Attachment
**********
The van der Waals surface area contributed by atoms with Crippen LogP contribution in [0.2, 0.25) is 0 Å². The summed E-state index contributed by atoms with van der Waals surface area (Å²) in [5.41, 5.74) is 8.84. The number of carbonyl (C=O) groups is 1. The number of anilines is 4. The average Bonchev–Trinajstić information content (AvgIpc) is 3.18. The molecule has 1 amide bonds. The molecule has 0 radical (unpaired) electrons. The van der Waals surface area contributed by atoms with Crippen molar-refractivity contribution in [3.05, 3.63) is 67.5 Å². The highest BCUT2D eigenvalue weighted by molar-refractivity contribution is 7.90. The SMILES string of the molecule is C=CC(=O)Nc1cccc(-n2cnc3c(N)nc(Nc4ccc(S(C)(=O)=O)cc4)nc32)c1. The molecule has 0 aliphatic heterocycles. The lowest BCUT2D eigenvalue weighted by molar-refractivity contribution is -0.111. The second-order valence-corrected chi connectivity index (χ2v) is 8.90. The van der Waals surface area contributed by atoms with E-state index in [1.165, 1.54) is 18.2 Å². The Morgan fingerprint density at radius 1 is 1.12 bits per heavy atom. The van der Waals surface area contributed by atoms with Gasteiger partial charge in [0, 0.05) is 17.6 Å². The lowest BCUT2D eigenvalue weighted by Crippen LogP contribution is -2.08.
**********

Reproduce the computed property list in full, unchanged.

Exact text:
The van der Waals surface area contributed by atoms with Crippen LogP contribution in [0.2, 0.25) is 0 Å². The summed E-state index contributed by atoms with van der Waals surface area (Å²) in [5.41, 5.74) is 8.84. The number of carbonyl (C=O) groups is 1. The number of anilines is 4. The average Bonchev–Trinajstić information content (AvgIpc) is 3.18. The molecule has 1 amide bonds. The molecule has 0 radical (unpaired) electrons. The van der Waals surface area contributed by atoms with Crippen molar-refractivity contribution in [3.05, 3.63) is 67.5 Å². The highest BCUT2D eigenvalue weighted by molar-refractivity contribution is 7.90. The SMILES string of the molecule is C=CC(=O)Nc1cccc(-n2cnc3c(N)nc(Nc4ccc(S(C)(=O)=O)cc4)nc32)c1. The molecule has 0 aliphatic heterocycles. The lowest BCUT2D eigenvalue weighted by molar-refractivity contribution is -0.111. The second-order valence-corrected chi connectivity index (χ2v) is 8.90. The van der Waals surface area contributed by atoms with E-state index in [1.165, 1.54) is 18.2 Å². The Morgan fingerprint density at radius 1 is 1.12 bits per heavy atom. The van der Waals surface area contributed by atoms with Gasteiger partial charge in [0, 0.05) is 17.6 Å². The lowest BCUT2D eigenvalue weighted by Crippen LogP contribution is -2.08.